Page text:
Metropolitan King County Council
516 Third Ave., Rm. 1200
Seattle, WA 98104
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July 28, 2008
Greater cooperation, safer neighborhoods: Council adopts Dunn Drug House Legislation
Sheriff may now notify landlords of criminal activity on their propertiesLandlords and property owners will now play a greater role in combating crime on properties in unincorporated King County, under landmark legislation unanimously adopted today by the Metropolitan King County Council. The “Safer Neighborhoods Ordinance” brings landlords and tenants together with the King County Sheriff’s Office for the first time to combat drugs and violent crimes in the unincorporated areas. The ordinance is endorsed by King County Sheriff Sue Rahr and the Rental Housing Association of Puget Sound.
“In a perfect world owners would always know about crime taking place on their property, but that isn’t always the case,” said Reagan Dunn, prime sponsor of the ordinance. “This legislation will go a long way towards strengthening cooperation between property owners, tenants, and the County to ensure safer neighborhoods for law-abiding citizens.”
The legislation stems from a case just outside Renton last year in unincorporated King County where residents, Tom and Florence Pruitt, took action to help shut down a meth house in their neighborhood after observing more than a year of criminal activity. Sheriff's deputies responded to numerous incidents at that rental property over a 13-month period, but neighbors were unable to convince the landlord to evict tenants suspected of using and dealing meth. According to the Sheriff’s Office, deputies visited the property 37 times during this time, with neighbors taking down license plate numbers from more than 242 cars that visited the property. With the help of the information gathered by neighbors, Sheriff’s detectives later made drug arrests and confiscated guns from the property. When the proposal was introduced, Florence Pruitt remarked, “the drug dealers moved across the street from the wrong grandma.”
“The Pruitts and their neighbors had to live with a drug house in their neighborhood for far too long,” said Dunn. “This law will send a message to drug dealers and violent criminals that they can’t just move into a rural area and expect to flout the law. We will not let them terrorize our citizens in their own neighborhoods and homes.”
Under the approved ordinance, the Sheriff’s Office would identify “problem houses” in unincorporated King County and notify the landlord when a serious crime is committed on the property, including most Class A and B felonies as well as drug and sex offenses and the furnishing of alcohol to minors.
After three separate notifications of crime on rented property in a six-month period, owners would be required to take reasonable action to prevent the recurrence of such crime or face fines themselves. Such action could include asking the Sheriff’s Office for assistance or advice on how to prevent crime, participation in a landlord training course, or beginning the process of eviction. Dunn’s legislation directs the Sheriff’s Office to provide assistance to landlords who take action.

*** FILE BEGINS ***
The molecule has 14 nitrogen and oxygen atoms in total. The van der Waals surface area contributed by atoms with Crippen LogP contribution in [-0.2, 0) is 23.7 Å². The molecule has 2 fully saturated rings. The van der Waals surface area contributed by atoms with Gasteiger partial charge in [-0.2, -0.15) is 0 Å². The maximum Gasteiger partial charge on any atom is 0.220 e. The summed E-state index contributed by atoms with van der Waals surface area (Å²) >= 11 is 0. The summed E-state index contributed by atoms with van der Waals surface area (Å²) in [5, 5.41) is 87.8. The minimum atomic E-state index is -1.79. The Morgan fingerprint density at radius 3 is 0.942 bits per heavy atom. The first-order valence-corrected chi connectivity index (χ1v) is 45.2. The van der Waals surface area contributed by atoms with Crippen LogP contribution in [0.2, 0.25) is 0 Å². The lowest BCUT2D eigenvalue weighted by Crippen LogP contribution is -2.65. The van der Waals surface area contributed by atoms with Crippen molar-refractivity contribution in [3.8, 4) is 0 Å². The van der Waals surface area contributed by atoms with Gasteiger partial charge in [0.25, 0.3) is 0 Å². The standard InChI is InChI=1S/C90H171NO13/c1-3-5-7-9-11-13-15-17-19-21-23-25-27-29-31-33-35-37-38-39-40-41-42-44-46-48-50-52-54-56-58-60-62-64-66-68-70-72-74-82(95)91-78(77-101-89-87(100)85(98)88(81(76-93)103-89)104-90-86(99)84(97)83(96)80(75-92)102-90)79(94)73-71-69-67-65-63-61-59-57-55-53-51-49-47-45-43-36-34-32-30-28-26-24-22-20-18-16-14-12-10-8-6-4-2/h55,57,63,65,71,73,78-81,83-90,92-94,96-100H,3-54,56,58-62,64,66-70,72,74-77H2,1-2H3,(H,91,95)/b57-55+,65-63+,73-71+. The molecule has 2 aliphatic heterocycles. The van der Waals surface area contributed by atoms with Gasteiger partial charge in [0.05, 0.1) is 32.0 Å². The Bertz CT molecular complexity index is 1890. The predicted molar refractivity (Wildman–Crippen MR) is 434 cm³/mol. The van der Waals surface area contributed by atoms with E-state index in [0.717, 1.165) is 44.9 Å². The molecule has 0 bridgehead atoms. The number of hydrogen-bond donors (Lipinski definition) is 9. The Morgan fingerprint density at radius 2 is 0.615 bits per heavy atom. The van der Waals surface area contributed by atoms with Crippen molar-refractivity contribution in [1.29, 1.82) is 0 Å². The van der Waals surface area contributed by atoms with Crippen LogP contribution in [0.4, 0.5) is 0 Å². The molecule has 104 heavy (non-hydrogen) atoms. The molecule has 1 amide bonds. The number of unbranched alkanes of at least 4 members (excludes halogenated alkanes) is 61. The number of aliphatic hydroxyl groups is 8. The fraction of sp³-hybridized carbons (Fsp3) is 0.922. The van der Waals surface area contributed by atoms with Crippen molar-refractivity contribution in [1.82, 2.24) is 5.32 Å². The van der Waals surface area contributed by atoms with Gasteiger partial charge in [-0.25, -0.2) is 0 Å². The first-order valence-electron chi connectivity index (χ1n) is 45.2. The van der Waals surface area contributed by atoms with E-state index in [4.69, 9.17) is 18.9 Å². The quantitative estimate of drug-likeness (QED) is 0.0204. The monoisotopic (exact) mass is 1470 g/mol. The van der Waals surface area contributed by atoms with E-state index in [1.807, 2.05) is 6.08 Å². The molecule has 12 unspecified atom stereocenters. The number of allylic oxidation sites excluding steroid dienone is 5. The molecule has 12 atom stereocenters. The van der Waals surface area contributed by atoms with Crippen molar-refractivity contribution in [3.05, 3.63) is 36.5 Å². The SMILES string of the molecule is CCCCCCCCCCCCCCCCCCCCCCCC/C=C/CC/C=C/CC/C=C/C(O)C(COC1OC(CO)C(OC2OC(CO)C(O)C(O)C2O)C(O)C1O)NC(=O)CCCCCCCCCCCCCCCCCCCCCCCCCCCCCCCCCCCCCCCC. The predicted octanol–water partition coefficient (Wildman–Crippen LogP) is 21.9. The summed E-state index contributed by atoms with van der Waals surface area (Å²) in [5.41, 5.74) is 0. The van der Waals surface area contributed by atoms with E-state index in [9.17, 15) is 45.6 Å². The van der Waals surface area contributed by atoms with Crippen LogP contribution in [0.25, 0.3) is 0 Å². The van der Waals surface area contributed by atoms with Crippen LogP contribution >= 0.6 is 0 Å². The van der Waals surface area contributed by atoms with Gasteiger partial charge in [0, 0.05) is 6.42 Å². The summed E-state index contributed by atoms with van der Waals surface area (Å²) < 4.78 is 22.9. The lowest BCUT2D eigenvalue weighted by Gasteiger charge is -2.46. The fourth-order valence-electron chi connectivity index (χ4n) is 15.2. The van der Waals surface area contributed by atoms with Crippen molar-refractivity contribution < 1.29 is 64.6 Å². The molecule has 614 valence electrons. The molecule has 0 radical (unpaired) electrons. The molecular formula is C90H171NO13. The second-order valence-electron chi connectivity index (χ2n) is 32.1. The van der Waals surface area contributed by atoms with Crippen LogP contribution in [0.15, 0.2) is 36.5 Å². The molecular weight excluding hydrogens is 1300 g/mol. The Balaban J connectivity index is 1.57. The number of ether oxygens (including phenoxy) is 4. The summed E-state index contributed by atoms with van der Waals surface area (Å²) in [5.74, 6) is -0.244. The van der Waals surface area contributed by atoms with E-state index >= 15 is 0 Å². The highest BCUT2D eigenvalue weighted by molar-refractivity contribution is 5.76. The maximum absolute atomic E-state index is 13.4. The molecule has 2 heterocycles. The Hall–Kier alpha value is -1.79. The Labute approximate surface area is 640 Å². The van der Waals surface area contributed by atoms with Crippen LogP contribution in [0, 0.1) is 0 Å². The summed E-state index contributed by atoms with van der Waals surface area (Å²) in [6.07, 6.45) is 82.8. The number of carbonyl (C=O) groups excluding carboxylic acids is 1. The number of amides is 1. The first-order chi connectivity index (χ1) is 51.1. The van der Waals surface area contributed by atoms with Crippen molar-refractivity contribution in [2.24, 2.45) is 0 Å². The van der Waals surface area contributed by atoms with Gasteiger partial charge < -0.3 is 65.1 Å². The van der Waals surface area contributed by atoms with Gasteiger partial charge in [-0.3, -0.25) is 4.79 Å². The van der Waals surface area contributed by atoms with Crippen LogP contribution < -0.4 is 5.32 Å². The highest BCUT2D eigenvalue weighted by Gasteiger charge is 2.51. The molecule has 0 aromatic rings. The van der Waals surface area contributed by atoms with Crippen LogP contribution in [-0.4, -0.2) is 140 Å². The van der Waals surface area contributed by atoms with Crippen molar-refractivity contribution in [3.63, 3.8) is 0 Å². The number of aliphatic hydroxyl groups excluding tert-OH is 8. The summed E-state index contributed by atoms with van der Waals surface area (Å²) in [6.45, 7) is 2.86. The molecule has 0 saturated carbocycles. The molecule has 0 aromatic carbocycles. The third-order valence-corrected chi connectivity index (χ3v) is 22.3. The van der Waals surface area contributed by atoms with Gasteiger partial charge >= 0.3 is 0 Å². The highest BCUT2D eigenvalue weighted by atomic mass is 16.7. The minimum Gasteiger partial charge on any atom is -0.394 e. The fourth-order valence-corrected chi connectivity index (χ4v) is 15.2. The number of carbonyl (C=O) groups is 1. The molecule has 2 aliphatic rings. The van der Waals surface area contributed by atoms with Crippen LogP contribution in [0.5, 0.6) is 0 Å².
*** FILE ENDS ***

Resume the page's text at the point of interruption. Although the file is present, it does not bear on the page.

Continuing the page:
“Community policing emphasizes partnerships between the police and anyone who has a stake in quality of life issues and safe neighborhoods,” added King County Sheriff Sue Rahr. “Councilmember Dunn’s legislation is a perfect way for the owners of rental property and the Sheriff’s Office to work together for the betterment of both tenants and owners.”
“We’re pleased to have participated in the development of the ‘Safer Neighborhoods Ordinance,’ said Julie Johnson, President of the Rental Housing Association of Puget Sound. “Open collaboration and communication between the Sheriff’s Department, tenants and rental housing owners is essential if we are to be successful in protecting our communities and properties from crime. Partnerships like this are an invaluable ingredient. We all have a stake in the successful implementation of this ordinance and rental housing owners are eager to do our part to make this legislation a success.”
“We are confident that the Sheriff will effectively use this new tool to compliment her community policing efforts,” said Dunn. “We will continue to look for new and innovative ways to go after drug dealers as long as they operate in King County.”
Before his election to the County Council, Dunn was an Assistant U.S. Attorney who prosecuted what was at the time the largest meth bust in Washington state history. He has been a member of the Law, Justice & Human Services Committee during his entire tenure on the Council.